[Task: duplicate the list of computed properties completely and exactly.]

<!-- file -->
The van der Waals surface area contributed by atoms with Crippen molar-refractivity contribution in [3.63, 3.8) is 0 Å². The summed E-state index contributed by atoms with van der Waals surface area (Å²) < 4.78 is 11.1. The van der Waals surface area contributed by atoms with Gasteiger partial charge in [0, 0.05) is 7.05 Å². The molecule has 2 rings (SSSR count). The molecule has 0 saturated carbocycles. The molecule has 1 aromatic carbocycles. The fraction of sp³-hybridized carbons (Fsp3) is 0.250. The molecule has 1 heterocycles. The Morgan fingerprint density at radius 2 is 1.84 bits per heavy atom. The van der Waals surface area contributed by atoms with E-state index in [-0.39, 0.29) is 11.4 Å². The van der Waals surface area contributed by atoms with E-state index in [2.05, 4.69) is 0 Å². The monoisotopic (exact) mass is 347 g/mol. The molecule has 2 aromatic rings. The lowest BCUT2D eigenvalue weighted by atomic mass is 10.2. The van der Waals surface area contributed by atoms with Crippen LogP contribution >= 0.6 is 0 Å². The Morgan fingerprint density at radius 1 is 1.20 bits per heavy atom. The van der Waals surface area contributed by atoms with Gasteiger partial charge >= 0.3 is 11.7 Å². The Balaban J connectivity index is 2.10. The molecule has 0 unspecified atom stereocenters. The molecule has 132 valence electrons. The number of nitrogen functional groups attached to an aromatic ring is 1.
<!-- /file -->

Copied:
The van der Waals surface area contributed by atoms with Crippen molar-refractivity contribution in [3.63, 3.8) is 0 Å². The summed E-state index contributed by atoms with van der Waals surface area (Å²) < 4.78 is 11.1. The van der Waals surface area contributed by atoms with Gasteiger partial charge in [0, 0.05) is 7.05 Å². The molecule has 2 rings (SSSR count). The molecule has 0 saturated carbocycles. The molecule has 1 aromatic carbocycles. The fraction of sp³-hybridized carbons (Fsp3) is 0.250. The molecule has 1 heterocycles. The Morgan fingerprint density at radius 2 is 1.84 bits per heavy atom. The van der Waals surface area contributed by atoms with E-state index in [-0.39, 0.29) is 11.4 Å². The van der Waals surface area contributed by atoms with E-state index in [2.05, 4.69) is 0 Å². The monoisotopic (exact) mass is 347 g/mol. The molecule has 2 aromatic rings. The lowest BCUT2D eigenvalue weighted by atomic mass is 10.2. The van der Waals surface area contributed by atoms with Crippen LogP contribution >= 0.6 is 0 Å². The Morgan fingerprint density at radius 1 is 1.20 bits per heavy atom. The van der Waals surface area contributed by atoms with Gasteiger partial charge >= 0.3 is 11.7 Å². The Balaban J connectivity index is 2.10. The molecule has 0 unspecified atom stereocenters. The molecule has 132 valence electrons. The number of nitrogen functional groups attached to an aromatic ring is 1.